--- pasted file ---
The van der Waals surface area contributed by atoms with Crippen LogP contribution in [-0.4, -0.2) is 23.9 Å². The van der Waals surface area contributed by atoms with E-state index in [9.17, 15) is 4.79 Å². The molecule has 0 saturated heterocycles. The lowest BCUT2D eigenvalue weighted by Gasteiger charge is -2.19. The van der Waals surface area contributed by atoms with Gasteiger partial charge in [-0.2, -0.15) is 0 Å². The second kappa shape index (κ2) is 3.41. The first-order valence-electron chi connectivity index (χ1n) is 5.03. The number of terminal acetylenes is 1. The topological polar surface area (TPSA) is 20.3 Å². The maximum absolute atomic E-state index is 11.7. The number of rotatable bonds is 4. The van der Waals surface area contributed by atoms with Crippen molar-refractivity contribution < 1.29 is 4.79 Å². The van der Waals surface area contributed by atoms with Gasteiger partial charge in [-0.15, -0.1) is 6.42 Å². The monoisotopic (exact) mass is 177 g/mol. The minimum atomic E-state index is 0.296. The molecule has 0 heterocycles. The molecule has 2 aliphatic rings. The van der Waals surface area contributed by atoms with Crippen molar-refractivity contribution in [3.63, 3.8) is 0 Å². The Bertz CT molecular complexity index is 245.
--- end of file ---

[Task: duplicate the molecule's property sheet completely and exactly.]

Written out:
The van der Waals surface area contributed by atoms with Crippen LogP contribution in [-0.4, -0.2) is 23.9 Å². The van der Waals surface area contributed by atoms with E-state index in [9.17, 15) is 4.79 Å². The molecule has 0 saturated heterocycles. The lowest BCUT2D eigenvalue weighted by Gasteiger charge is -2.19. The van der Waals surface area contributed by atoms with Gasteiger partial charge in [-0.2, -0.15) is 0 Å². The second kappa shape index (κ2) is 3.41. The first-order valence-electron chi connectivity index (χ1n) is 5.03. The number of terminal acetylenes is 1. The topological polar surface area (TPSA) is 20.3 Å². The maximum absolute atomic E-state index is 11.7. The number of rotatable bonds is 4. The van der Waals surface area contributed by atoms with Crippen molar-refractivity contribution < 1.29 is 4.79 Å². The van der Waals surface area contributed by atoms with Gasteiger partial charge in [-0.15, -0.1) is 6.42 Å². The monoisotopic (exact) mass is 177 g/mol. The minimum atomic E-state index is 0.296. The molecule has 0 heterocycles. The molecule has 2 aliphatic rings. The van der Waals surface area contributed by atoms with Crippen molar-refractivity contribution in [3.63, 3.8) is 0 Å². The Bertz CT molecular complexity index is 245.